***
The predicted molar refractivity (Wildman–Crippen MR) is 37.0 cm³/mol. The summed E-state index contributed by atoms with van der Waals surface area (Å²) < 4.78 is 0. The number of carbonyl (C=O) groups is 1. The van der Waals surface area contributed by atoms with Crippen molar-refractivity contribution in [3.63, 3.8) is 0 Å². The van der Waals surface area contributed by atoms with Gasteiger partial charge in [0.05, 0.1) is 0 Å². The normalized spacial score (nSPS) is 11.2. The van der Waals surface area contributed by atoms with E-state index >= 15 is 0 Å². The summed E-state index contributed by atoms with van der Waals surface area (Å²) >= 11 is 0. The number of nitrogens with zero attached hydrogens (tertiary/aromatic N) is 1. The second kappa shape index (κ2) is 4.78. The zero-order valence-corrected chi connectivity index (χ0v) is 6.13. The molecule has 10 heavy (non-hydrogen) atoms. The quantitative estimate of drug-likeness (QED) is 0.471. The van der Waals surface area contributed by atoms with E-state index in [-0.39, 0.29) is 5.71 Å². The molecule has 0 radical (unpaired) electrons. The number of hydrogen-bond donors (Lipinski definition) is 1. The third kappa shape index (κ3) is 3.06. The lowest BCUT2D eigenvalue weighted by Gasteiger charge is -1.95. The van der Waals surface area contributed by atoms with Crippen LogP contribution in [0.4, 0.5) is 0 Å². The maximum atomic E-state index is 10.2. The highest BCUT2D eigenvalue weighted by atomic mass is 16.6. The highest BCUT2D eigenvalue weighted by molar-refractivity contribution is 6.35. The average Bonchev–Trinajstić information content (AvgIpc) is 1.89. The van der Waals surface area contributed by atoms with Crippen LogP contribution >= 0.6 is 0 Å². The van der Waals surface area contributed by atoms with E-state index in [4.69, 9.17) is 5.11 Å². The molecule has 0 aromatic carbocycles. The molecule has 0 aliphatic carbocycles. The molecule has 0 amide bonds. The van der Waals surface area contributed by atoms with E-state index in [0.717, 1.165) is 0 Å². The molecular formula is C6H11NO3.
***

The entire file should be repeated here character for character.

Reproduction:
The predicted molar refractivity (Wildman–Crippen MR) is 37.0 cm³/mol. The summed E-state index contributed by atoms with van der Waals surface area (Å²) < 4.78 is 0. The number of carbonyl (C=O) groups is 1. The van der Waals surface area contributed by atoms with Crippen molar-refractivity contribution in [3.63, 3.8) is 0 Å². The van der Waals surface area contributed by atoms with Gasteiger partial charge in [0.05, 0.1) is 0 Å². The normalized spacial score (nSPS) is 11.2. The van der Waals surface area contributed by atoms with E-state index >= 15 is 0 Å². The summed E-state index contributed by atoms with van der Waals surface area (Å²) >= 11 is 0. The number of nitrogens with zero attached hydrogens (tertiary/aromatic N) is 1. The second kappa shape index (κ2) is 4.78. The zero-order valence-corrected chi connectivity index (χ0v) is 6.13. The molecule has 10 heavy (non-hydrogen) atoms. The quantitative estimate of drug-likeness (QED) is 0.471. The van der Waals surface area contributed by atoms with E-state index in [-0.39, 0.29) is 5.71 Å². The molecule has 0 radical (unpaired) electrons. The number of hydrogen-bond donors (Lipinski definition) is 1. The third kappa shape index (κ3) is 3.06. The lowest BCUT2D eigenvalue weighted by Gasteiger charge is -1.95. The van der Waals surface area contributed by atoms with Crippen LogP contribution in [0.4, 0.5) is 0 Å². The maximum atomic E-state index is 10.2. The highest BCUT2D eigenvalue weighted by atomic mass is 16.6. The highest BCUT2D eigenvalue weighted by molar-refractivity contribution is 6.35. The average Bonchev–Trinajstić information content (AvgIpc) is 1.89. The van der Waals surface area contributed by atoms with Crippen LogP contribution >= 0.6 is 0 Å². The van der Waals surface area contributed by atoms with E-state index in [4.69, 9.17) is 5.11 Å². The molecule has 0 aromatic carbocycles. The molecule has 0 aliphatic carbocycles. The molecule has 0 amide bonds. The van der Waals surface area contributed by atoms with E-state index in [0.717, 1.165) is 0 Å². The molecular formula is C6H11NO3.